Name: Victoria Jollands
Location: Auckland, New Zealand
Job Title: Senior Policy Advisor / Marine Scientist
Education: PhD Candidate, Master of Science (Hons.) Bachelor of Commerce
Victoria is a successful and respected Senior Policy Advisor at Deepwater Group – a non-profit organisation that works in partnership with the Ministry for Primary Industries to ensure that New Zealand gains the maximum economic yields from their deepwater fisheries resources, managed within a long-term sustainable framework.
Following a path taken by few women into the realm of policy and taking on the difficult industry of New Zealand Fisheries, Victoria has carved out a place for herself among the boys and recently even travelled to the United Nations Pacific Tuna Conservation Conference in Bali, acting as Secretariat for the duration of the conference.
In today’s profile, Victoria tells us about her journey to policy and her plans for the future.
If there was one piece of advice I would give to anyone, it would be to feed your curiosity.
Looking at what key attribute that led me to where I am today, besides drive and ambition, it was my curiosity. Coupled with a passion for problem solving and the ocean, I have been working on a career in marine policy now for 13 years, if you include university.
This was not a straight forward path, however. Growing up I spent most of my time figuring out THE question: ‘what do I want to be when I grow up’.
Once out of school, I was like a ping pong ball released into the world, smashing into anything and everyting I could get my hands on. This led me to retail, modelling, bartending, economics, reception, and administration – flip-flopping from opportunity to opportunity, it wasn’t until I spoke to a mentor at my university that I gained some sort of direction, this package of advice shaped my subsequent choices that led me down the path of science. While urged that this was not a wise choice, I compromised on having something to fall back onto – a conjoint in science with commerce. Finishing up with a marine science specialisation and accounting, I was perplexed at what to do with it. Friends would joke “what are you going to do, count fish?” Maybe not count them, but it was close!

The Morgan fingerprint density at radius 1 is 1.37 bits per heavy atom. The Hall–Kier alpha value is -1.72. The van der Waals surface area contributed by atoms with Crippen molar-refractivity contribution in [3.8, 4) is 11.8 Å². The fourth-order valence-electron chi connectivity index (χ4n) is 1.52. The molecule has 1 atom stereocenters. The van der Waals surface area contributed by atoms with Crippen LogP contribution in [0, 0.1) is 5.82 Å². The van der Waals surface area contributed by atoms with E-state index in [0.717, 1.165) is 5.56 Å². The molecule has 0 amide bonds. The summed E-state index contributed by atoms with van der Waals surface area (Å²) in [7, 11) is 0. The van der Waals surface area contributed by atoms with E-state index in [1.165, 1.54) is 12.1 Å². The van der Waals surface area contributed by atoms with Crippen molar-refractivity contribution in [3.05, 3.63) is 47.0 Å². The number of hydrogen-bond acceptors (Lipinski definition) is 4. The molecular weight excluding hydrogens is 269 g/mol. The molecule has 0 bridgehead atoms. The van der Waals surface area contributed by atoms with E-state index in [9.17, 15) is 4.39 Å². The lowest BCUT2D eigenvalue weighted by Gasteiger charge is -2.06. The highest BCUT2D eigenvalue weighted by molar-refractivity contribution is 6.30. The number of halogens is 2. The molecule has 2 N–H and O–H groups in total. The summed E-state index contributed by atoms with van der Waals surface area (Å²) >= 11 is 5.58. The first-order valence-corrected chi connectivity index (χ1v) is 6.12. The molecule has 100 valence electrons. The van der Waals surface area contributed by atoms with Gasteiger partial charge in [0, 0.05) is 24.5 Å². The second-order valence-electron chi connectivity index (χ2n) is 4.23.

Like the sunshine song, I feel like I still am figuring out THE question. But ever since I moved towards what I wanted to do, every choice has been a conscious one. This does not mean I haven’t made wrong choices either! I don’t believe there is such thing in making a wrong choice, in the realms of career choice anyway.
All choices are collecting experiences and importantly realising more about what you don’t want, to find out what you do want in a career, and life generally. It doesn’t matter if you say yes to the first job offer or to the first flat offer – all these random choices that don’t make sense at the time make you who you are. At the time I didn’t realise what I would do with accounting and marine science, I just had a passion for science and a love of business / social systems.
I still don’t know how to truly marry the two together but that’s part of the todays environmental problems and I guess that is why I do what I do, I picked up something requiring a solution and I intend to spend the rest of my life solving our oceans biggest problems – balancing use and conservation.